Abstract Neuroendocrine and gene-environment interaction in psychiatric disorders: current concepts" Amresh Shrivastava, MD The psychiatric disorders are etiologically complex involving both heritable and non-heritable factors. Recent research has indicated that environmental factors, including psychosocial factors, play an important role in manifestation of symptoms. The gap between understanding of those who develop psychiatric illness and those who do not amongst the subgroup of genetic as well as clinical high risk candidates in partly explained by role of environmental factors. These, social, psychological, ecological and cultural factors possibly determine the modulation of biological factors at the level of gene-expression and neuroendocrinal systems. Advances in genetics is indicating how non-specific some genes are for psychiatric disorders, e.g. having associations in common for schizophrenia, bipolar disorder and autism. Earlier stages of psychiatric disorders may be multi-valent and that early detection, coupled with a clearer understanding of the environmental factors, may allow prevention. The role of environmental factors also possibly explains ‘social determinants of health and disease’.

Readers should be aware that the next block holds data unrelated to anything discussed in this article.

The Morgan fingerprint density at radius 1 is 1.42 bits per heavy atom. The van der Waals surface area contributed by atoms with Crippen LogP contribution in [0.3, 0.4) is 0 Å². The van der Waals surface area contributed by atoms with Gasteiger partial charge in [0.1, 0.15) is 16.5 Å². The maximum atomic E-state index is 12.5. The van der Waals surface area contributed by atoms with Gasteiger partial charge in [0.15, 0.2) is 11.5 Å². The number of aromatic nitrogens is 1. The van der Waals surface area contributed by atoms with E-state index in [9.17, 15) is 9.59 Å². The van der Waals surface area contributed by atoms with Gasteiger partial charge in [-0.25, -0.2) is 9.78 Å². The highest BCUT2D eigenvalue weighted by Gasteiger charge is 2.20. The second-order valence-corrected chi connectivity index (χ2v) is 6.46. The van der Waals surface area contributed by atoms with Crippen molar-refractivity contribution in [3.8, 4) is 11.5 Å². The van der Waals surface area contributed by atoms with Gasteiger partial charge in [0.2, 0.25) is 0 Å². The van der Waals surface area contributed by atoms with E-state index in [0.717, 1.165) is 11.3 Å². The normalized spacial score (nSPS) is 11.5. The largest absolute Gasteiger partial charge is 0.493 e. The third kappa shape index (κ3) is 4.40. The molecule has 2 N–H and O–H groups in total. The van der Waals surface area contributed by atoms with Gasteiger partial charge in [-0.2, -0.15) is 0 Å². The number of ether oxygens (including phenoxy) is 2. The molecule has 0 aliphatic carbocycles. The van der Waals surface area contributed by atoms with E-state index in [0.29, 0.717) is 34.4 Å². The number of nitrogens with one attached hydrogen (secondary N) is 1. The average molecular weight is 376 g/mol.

Environmental factors can act upon the genome to bring about epigenetic changes in gene expression involved in the etiology of these disorders. E.g. Altered functioning of serotonergic, noradrenergic system and HPA axis systems may stem from both genetic and developmental causes. Adversity in early-life has developmental consequences on these systems that persist into adulthood. Genetic differences may also contribute to alterations in functioning of neurobiological systems. Moreover, the interaction of early-life experiences of adversity and genetic vulnerability is increasingly thought to play a role, including via epigenetic mechanisms. Research advances have shown encouraging results to explain these complex interaction e.g. Psychosis-associated environmental exposures, particularly at key developmental stages, may result in long-lasting epigenetic alterations that impact on the neurobiological processes involved in pathology. We are at the exciting stage where it is feasible to start investigating molecular modifications to explore gene-environment interaction. This symposium we present some the recent data related to these issues
Available at: http://works.bepress.com/amreshsrivastava/134/